Place, Race, and Generations of Wealth

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“This American Life”, one of my favorite public media shows, recently aired an episode called “House Rules” and it sang to me.  If you haven’t had a chance to listen to the entire podcast or read the transcript, it’s a must. Featuring ProPublica journalist Nikole Hannah-Jones, the hour-long show takes listeners through the story of how race and zip code have been used to determine access to opportunity in America, and still are today.

An important part of the broadcast has to do with “Redlining,” which means:

“Various maneuvers that banks and others have used to deny loans or services based on race. But most people may not know-- I didn't know-- that it wasn't banks that popularized redlining. It was the federal government under President Franklin Roosevelt, a Democrat, that drew red lines on maps around certain neighborhoods and refused to back home loans there. There were other designations on the maps, by the way, for areas with Jews and others, anyone who was perceived as risky.” From Nancy Updike, This American Life

In that vein, check out an old planning map from Minneapolis in 1935 that was recently re-discovered by the Harrison Neighborhood Association. Notice how sections are marked by class and race.

Once you’ve taken a look at the old map from 1935, check out a more recent map from 2012 to see how this story continues today in our community: wealth, homeownership and foreclosure across Minneapolis are still cut along the lines of race and place. The map depicts foreclosures in Minneapolis in communities of color.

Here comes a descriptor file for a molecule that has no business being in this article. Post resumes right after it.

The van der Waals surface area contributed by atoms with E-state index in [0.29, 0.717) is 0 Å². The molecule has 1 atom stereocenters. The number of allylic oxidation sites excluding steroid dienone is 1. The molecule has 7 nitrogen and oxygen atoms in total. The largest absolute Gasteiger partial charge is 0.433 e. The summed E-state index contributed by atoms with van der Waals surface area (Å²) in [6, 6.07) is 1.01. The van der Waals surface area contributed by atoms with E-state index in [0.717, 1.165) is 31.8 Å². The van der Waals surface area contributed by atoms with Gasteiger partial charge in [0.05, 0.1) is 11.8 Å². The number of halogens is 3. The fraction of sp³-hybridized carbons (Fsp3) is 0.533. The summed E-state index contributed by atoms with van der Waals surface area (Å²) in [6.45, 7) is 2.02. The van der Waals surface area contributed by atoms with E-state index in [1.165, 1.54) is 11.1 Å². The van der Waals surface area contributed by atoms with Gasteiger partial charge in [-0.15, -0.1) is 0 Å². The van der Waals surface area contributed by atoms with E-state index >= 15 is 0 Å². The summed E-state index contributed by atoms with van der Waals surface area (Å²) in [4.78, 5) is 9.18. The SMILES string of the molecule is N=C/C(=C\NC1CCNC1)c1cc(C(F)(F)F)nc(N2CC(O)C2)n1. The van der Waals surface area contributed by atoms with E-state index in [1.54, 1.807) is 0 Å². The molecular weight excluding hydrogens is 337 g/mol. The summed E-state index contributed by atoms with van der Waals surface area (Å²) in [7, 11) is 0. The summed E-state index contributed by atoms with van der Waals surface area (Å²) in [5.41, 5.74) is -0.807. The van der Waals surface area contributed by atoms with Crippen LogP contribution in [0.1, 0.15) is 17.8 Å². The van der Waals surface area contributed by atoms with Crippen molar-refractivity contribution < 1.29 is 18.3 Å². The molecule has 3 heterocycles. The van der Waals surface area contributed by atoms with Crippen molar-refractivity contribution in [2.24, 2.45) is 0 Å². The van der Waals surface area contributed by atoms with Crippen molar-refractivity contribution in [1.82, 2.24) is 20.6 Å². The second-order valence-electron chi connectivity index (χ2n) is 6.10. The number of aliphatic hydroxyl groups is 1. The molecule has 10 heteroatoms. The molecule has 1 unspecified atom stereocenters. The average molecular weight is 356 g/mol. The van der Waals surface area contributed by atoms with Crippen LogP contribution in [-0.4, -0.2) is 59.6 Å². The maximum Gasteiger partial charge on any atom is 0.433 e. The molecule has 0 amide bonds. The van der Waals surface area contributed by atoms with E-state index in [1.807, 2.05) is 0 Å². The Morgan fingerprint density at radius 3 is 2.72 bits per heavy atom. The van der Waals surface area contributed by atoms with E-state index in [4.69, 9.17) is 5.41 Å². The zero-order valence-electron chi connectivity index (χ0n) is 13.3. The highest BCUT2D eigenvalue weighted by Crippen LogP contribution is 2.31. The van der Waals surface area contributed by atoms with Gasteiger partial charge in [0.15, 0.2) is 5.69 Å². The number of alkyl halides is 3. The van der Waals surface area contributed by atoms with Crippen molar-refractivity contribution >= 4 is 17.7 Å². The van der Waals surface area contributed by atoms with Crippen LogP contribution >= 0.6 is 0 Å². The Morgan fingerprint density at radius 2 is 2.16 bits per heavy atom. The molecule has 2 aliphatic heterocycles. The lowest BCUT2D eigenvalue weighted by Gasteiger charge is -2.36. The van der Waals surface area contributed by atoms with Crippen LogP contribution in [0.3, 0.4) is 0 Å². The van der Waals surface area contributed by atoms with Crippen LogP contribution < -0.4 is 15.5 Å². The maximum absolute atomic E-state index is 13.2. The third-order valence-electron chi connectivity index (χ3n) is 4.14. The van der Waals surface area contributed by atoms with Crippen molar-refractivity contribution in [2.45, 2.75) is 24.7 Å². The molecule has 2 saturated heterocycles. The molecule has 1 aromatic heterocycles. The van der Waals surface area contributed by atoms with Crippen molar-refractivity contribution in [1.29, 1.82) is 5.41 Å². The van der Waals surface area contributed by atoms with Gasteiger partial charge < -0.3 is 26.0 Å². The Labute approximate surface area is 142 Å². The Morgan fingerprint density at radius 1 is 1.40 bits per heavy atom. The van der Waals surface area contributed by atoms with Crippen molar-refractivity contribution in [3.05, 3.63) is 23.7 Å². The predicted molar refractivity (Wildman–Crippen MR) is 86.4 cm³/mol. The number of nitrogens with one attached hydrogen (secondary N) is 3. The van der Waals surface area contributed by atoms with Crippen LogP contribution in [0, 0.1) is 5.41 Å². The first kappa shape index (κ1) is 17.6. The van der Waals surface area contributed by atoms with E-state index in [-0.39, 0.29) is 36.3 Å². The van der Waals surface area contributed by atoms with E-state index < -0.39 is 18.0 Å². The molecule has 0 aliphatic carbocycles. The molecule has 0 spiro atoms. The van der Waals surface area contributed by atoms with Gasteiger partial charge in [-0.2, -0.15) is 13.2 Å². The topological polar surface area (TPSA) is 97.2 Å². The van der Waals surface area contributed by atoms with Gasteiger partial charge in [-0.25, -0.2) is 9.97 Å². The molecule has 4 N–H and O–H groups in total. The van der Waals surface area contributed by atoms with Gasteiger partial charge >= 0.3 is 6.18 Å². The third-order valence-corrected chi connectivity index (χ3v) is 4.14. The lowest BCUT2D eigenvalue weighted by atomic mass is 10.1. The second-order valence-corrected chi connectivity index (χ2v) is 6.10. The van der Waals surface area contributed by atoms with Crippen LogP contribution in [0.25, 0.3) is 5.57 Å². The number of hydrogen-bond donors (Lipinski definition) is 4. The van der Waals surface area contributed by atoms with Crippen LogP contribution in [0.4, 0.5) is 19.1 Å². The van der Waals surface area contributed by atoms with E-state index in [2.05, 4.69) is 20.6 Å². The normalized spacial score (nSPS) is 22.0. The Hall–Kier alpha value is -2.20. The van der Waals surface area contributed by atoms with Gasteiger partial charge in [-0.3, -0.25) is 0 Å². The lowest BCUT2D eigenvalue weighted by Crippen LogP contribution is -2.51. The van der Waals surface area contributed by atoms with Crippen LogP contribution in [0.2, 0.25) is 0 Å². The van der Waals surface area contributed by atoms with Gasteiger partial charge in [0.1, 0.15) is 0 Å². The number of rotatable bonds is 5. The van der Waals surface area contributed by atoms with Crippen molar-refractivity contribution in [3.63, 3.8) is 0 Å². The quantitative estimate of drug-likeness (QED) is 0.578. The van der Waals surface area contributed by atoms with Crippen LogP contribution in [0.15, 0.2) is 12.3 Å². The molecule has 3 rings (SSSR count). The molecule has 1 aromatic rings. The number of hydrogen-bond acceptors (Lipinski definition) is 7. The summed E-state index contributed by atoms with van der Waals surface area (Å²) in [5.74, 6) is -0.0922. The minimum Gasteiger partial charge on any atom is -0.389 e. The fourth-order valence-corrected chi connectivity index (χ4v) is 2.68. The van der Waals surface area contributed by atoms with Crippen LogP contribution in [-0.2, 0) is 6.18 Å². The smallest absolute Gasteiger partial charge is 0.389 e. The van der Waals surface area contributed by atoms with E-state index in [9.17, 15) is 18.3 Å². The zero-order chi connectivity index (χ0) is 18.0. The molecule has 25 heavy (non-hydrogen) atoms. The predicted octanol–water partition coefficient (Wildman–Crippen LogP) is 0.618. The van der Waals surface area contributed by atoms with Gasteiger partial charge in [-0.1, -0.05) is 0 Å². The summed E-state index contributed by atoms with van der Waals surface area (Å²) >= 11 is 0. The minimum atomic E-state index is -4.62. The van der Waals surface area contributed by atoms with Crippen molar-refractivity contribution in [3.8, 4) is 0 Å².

These maps and stories like “House Rules” have the power to change the conversation and erode racist assumptions that we have about wealth disparities. Documentaries like “House Rules”, and another JCA favorite “Race the Power of an Illusion: The House We Live In” give a national and historical context to our work in the Twin Cities today.  

·         Have a listen and see our story in this story. Many Jews in America, and in Minnesota, were denied housing through exclusionary covenants and also participated in white flight.

·         Organize. We have the power to work as partners with other communities to advance equity and repair a system that denies opportunity on the basis of race and place.

·         Take Action. We are currently partnering with NCRC (the Northside Community Reinvestment Coalition) and CURA (the Center for Urban and Regional Affairs) to explore how lending and foreclosure disparities play out in neighborhoods today. Join us as we work to advance policies that proactively address equitable access to credit and banking services.

Contact JCA to set up an interactive presentation about fair lending in the Twin Cities with your organization, neighborhood, congregation or a group of friends.

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